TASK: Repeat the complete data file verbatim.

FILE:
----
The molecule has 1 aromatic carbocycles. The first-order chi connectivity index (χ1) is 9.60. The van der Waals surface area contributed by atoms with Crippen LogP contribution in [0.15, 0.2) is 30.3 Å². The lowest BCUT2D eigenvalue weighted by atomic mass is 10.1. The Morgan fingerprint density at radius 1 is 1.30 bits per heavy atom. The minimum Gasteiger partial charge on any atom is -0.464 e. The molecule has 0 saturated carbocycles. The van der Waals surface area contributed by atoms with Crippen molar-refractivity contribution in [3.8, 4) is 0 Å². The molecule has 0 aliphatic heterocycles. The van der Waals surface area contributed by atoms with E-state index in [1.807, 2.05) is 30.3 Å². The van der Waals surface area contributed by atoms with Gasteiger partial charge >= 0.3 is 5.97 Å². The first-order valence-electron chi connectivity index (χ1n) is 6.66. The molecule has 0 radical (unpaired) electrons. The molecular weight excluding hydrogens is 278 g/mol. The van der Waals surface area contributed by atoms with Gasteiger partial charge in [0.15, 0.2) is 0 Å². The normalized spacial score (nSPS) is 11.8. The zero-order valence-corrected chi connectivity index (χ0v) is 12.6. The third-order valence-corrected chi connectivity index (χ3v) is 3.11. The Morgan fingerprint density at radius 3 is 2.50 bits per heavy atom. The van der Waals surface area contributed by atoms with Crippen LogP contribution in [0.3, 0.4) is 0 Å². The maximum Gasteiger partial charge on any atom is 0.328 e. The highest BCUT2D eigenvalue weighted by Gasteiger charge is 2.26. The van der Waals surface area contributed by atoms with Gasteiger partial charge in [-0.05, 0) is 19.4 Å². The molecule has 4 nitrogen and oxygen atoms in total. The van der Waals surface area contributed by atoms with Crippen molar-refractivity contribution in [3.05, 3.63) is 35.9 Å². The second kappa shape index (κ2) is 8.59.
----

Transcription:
The molecule has 1 aromatic carbocycles. The first-order chi connectivity index (χ1) is 9.60. The van der Waals surface area contributed by atoms with Crippen LogP contribution in [0.15, 0.2) is 30.3 Å². The lowest BCUT2D eigenvalue weighted by atomic mass is 10.1. The Morgan fingerprint density at radius 1 is 1.30 bits per heavy atom. The minimum Gasteiger partial charge on any atom is -0.464 e. The molecule has 0 saturated carbocycles. The van der Waals surface area contributed by atoms with Crippen molar-refractivity contribution in [3.8, 4) is 0 Å². The molecule has 0 aliphatic heterocycles. The van der Waals surface area contributed by atoms with E-state index in [1.807, 2.05) is 30.3 Å². The van der Waals surface area contributed by atoms with Gasteiger partial charge >= 0.3 is 5.97 Å². The first-order valence-electron chi connectivity index (χ1n) is 6.66. The molecule has 0 radical (unpaired) electrons. The molecular weight excluding hydrogens is 278 g/mol. The van der Waals surface area contributed by atoms with Gasteiger partial charge in [0.15, 0.2) is 0 Å². The normalized spacial score (nSPS) is 11.8. The zero-order valence-corrected chi connectivity index (χ0v) is 12.6. The third-order valence-corrected chi connectivity index (χ3v) is 3.11. The Morgan fingerprint density at radius 3 is 2.50 bits per heavy atom. The van der Waals surface area contributed by atoms with Crippen LogP contribution in [0.3, 0.4) is 0 Å². The maximum Gasteiger partial charge on any atom is 0.328 e. The highest BCUT2D eigenvalue weighted by Gasteiger charge is 2.26. The van der Waals surface area contributed by atoms with Gasteiger partial charge in [-0.05, 0) is 19.4 Å². The molecule has 4 nitrogen and oxygen atoms in total. The van der Waals surface area contributed by atoms with Crippen molar-refractivity contribution in [3.05, 3.63) is 35.9 Å². The second kappa shape index (κ2) is 8.59.